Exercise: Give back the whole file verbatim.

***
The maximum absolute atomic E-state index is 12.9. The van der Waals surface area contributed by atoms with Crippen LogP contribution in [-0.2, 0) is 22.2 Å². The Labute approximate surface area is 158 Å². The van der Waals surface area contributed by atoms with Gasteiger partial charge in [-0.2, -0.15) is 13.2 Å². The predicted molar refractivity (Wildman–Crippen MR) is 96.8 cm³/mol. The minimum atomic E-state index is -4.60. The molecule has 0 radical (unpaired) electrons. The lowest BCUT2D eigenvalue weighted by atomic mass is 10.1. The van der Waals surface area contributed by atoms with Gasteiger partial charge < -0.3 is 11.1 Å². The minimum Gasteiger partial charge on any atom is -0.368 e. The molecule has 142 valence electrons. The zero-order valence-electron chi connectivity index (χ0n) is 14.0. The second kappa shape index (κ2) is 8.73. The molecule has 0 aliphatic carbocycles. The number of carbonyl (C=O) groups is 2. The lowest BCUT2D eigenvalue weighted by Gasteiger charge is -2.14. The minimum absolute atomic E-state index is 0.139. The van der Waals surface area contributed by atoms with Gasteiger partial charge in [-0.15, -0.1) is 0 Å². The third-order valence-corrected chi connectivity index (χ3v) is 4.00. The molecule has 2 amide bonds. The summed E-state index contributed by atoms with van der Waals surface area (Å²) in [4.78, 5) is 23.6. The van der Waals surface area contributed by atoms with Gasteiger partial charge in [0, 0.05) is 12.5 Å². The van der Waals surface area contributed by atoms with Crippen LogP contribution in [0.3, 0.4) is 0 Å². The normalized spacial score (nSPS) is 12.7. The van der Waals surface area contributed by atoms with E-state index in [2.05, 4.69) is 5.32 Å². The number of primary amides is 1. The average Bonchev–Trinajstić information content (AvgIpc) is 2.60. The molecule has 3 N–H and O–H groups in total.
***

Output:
The maximum absolute atomic E-state index is 12.9. The van der Waals surface area contributed by atoms with Crippen LogP contribution in [-0.2, 0) is 22.2 Å². The Labute approximate surface area is 158 Å². The van der Waals surface area contributed by atoms with Gasteiger partial charge in [-0.2, -0.15) is 13.2 Å². The predicted molar refractivity (Wildman–Crippen MR) is 96.8 cm³/mol. The minimum atomic E-state index is -4.60. The molecule has 0 radical (unpaired) electrons. The lowest BCUT2D eigenvalue weighted by atomic mass is 10.1. The van der Waals surface area contributed by atoms with Gasteiger partial charge < -0.3 is 11.1 Å². The minimum Gasteiger partial charge on any atom is -0.368 e. The molecule has 142 valence electrons. The zero-order valence-electron chi connectivity index (χ0n) is 14.0. The second kappa shape index (κ2) is 8.73. The molecule has 0 aliphatic carbocycles. The number of carbonyl (C=O) groups is 2. The lowest BCUT2D eigenvalue weighted by Gasteiger charge is -2.14. The minimum absolute atomic E-state index is 0.139. The van der Waals surface area contributed by atoms with Gasteiger partial charge in [-0.15, -0.1) is 0 Å². The third-order valence-corrected chi connectivity index (χ3v) is 4.00. The molecule has 2 amide bonds. The summed E-state index contributed by atoms with van der Waals surface area (Å²) in [4.78, 5) is 23.6. The van der Waals surface area contributed by atoms with Gasteiger partial charge in [0, 0.05) is 12.5 Å². The van der Waals surface area contributed by atoms with Crippen LogP contribution in [0.3, 0.4) is 0 Å². The normalized spacial score (nSPS) is 12.7. The van der Waals surface area contributed by atoms with E-state index in [2.05, 4.69) is 5.32 Å². The number of primary amides is 1. The average Bonchev–Trinajstić information content (AvgIpc) is 2.60. The molecule has 3 N–H and O–H groups in total.